You have worked hard to perfect your book. You’ve done rounds of revisions and edits and more revisions.
Then you nab a publisher and editor. And the first step is revisions.
I once heard an author say she had revised her book 80 times before it was published. I believe it. It’s one of the many reasons I will never be an author. I don’t have the gene that would allow me to keep working on something for 80 rounds of revisions. Hats off to authors.
An Author’s Voice
A reader asked in my post on The Art of Revisions,
I know when working with critique partners and beta readers, they’ll often present edits, but I can read those edits as “this doesn’t work” and fix it any way that makes sense to me.
When working with agents and publishers, is there as much freedom in determining what *I* feel is right for the story? Or do I need to have good justifications if I decide to go ‘off script’ for my fixes?
There is, and should be, TOTAL freedom in determining what you feel is right for the story. The one thing I remind the Agents of BookEnds, and sometimes editors, is, “its the author’s name on the book.” In other words, it’s the author’s book. No matter what. You have the final say.
My View of Revisions
Every agent and editor will handle revisions differently. I tend to brainstorm and give a lot of suggestions for changes. A lot of “what if this character did this….” That being said, I’m not married to any of my ideas because, well, I don’t have to write them.
My suggestions are just that, suggestions. They are a way for me to explain further what I mean and to show why something might not be working for me as a reader. I hope that by giving suggestions I open the author’s mind to new ideas and ways to create the book. Often my clients will ignore my suggestion to follow their own path to improvement. That’s all I really want. Improvement.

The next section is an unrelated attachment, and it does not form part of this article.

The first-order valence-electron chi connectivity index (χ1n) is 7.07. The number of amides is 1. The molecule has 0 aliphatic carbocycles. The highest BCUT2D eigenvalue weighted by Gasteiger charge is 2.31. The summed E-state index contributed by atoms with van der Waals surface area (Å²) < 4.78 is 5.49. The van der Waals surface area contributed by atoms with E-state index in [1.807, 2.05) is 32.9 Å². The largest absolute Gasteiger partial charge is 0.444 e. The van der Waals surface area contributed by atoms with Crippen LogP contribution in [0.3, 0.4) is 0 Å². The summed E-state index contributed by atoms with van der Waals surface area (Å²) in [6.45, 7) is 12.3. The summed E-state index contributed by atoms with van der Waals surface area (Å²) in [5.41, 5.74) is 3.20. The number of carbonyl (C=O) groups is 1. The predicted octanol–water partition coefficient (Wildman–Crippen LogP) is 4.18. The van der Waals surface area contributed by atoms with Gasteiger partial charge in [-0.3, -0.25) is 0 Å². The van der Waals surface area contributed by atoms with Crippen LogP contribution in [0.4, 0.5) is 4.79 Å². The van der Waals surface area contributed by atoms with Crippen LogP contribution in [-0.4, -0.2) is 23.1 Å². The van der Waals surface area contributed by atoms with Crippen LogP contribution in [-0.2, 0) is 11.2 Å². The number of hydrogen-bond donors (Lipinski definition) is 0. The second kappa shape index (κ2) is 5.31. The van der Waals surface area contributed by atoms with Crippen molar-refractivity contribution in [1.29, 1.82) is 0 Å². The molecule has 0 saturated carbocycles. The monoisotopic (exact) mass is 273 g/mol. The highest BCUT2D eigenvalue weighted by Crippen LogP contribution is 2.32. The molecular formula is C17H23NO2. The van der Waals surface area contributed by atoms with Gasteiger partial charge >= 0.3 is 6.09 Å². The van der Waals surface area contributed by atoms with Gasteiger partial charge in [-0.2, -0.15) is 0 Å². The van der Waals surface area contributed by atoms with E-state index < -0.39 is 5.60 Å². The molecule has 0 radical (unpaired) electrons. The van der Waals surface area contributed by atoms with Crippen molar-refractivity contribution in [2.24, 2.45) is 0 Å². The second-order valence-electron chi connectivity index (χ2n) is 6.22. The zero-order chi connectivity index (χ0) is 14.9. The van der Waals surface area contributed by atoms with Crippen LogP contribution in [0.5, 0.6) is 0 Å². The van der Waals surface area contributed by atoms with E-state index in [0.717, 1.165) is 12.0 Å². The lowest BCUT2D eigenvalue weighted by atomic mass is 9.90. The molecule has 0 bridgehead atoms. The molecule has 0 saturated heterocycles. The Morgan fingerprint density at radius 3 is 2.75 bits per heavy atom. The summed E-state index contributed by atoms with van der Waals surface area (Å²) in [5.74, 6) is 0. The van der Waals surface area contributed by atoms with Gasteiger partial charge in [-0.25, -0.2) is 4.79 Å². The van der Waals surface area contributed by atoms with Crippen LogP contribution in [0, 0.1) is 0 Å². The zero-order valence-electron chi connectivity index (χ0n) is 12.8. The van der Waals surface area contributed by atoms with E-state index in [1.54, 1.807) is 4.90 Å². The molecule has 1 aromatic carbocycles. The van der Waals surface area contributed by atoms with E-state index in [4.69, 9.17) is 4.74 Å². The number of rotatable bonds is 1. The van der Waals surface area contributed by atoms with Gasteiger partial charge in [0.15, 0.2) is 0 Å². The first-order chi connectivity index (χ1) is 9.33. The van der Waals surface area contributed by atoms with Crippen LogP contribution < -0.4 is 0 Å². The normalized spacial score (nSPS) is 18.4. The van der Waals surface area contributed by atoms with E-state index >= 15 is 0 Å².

One of the many reasons I promote a trusting author-agent relationship is because of revisions. The author needs to be able to have honest conversations with the agent and trust that she owns the book and needs to do what works for her and the book, not just what the agent says. That being said, she needs to trust that if the agent sees a problem, editors and readers will too and a change would only make the book stronger.
That trust will transition over to the editor-author relationship should the author ever be at an impasse with her editor and need the support of the agent. There have been many times I’ve dug into an editor’s revisions to help the author see a new way to correct the problem, but in a way that worked for her.
One of the many jobs an author learns is balancing revision suggestions with what is true to the book. Those who learn the art of the revision and “letting go” are those who will succeed in the biggest ways.